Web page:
Antibiotic prescribing practice and adherence to IMCI guidelines among CNPs in children younger than 5 years withrespiratory tract infections at Crossroads clinic, Cape Town,South Africa: retrospective audit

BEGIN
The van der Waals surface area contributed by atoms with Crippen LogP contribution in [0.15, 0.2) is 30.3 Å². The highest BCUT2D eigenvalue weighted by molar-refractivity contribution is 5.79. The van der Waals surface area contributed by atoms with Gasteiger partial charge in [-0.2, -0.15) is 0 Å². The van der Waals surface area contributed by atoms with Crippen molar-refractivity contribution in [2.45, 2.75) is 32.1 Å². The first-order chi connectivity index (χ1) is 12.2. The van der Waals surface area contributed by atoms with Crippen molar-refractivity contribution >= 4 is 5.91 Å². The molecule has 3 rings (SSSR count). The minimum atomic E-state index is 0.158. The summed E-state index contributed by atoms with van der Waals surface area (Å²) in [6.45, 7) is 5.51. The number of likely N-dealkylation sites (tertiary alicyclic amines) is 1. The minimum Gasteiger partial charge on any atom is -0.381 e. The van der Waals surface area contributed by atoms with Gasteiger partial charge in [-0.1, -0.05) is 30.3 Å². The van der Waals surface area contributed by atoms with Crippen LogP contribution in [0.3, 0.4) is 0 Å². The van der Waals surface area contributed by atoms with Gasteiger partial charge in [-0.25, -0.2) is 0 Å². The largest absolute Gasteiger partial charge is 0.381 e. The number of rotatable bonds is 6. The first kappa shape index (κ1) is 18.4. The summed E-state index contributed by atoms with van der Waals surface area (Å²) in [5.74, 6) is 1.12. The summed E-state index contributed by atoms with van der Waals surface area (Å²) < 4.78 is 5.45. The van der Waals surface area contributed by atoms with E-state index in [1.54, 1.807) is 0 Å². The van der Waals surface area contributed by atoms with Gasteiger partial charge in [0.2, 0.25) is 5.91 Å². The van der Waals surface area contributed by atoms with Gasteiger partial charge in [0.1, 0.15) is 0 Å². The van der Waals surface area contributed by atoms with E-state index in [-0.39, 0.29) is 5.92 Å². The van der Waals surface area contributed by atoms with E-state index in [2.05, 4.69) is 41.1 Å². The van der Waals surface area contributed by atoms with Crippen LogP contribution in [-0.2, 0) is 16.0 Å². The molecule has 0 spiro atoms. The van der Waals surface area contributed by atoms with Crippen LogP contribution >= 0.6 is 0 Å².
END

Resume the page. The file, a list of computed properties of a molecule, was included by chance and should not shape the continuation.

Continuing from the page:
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Background. Antibiotic use is especially high among children globally. In South Africa (SA), children under 5 years (U5) are typically prescribed an appreciable number of antibiotics in primary health care (PHC). There have been several published studies on antibiotic prescribing practice among Health Care Workers (HCWs) in PHC in low-resource setting. However, no published study has been reported on antibiotic prescribing practice among clinical nurse practitioners (CNPs) in PHC low-resource setting in Cape Town. Antimicrobial Stewardship Programme (ASP) in PHC has strengthened the use of evidence-based guidelines to support appropriate antimicrobial prescribing; however, adherence to these guidelines seems to be low. Objective. To assess antibiotic prescribing practices amongst CNPs and adherence to Integrated Management of Childhood Illnesses (IMCI) guidelines for U5 children with respiratory tract infections (RTIs), as well as to make recommendations with the aim to promote appropriate antibiotic prescribing at PHC Level. Methods. This is a retrospective audit that included folder review of children U5 with RTIs for which antibiotic was prescribed by CNPs for the period July 2021 to December 2021 at Crossroads community day clinic (CDC). Data was obtained on site by sequential non-random sampling of patient folders from medical records in the baby clinic admission book, with a total sample size of 120. This study determined the appropriateness or otherwise of antibiotics prescribed to U5 children by CNPs, and additionally makes recommendations to mitigate the effect of rising prevalence of antimicrobial resistance (AMR) in PHC setting. Results. A total of 120 folders included in this study were audited. Of the 120 folders analyzed, (60%) (n=72) did not adhere to guidelines. Guidelines were adhered to in only (40%) (n=48). Of those non adherent to the guidelines, (18.05%) (13/72) had no diagnosis documented in patient folder, (31.94%) (23/72) had incorrect dose prescribed, (40.27%) (29/72) had no weight documented, (18.05%) (13/72) had no allergies documented; duration of antibiotic prescribed not documented in (9.72%) (7/72), the antibiotic prescribed was different from what was recommended in the IMCI guidelines in (6.94%) (5/72) and only (6.94%) (5/72) were non adherent owing to frequency of antibiotic prescribed per day not documented. Adherence variation was observed between the 3 antibiotics, with significantly higher adherence to guidelines for prescriptions containing Amoxicillin (53.53%) (53/99) than other antibiotics. Adherence to guidelines also differed by diagnosis, prescriptions for pneumonia was more likely to adhere to guideline (55.00%) (33/60) than other RTIs. A strong association was observed between weight documented and adherence to guidelines. 51.64% (47/91) of the prescriptions in which weight was done adhered to guidelines. When weight was done, the prescriptions were more likely to be correct, Fishers exact test = 0.000 (P<0.05). Conclusions. In a resource-limited environment, CNPs play a pivotal role in order to meet community healthcare needs. This study gives insight into antibiotic prescribing practices amongst CNPs and it demonstrated low adherence to IMCI guidelines. Focus should be directed towards CNPs prescribing adherence with aim of improving appropriate antibiotic use and the fight against AMR in PHC in low-resource setting in Cape Town. Future clinical research in this setting should explore qualitative research approach including interviewing both CNPs and caregivers to assess their knowledge and understanding of prescribing guidelines and antibiotic use respectively. The views and expertise of stakeholders should be incorporated to shape policies in the fight against AMR in PHC.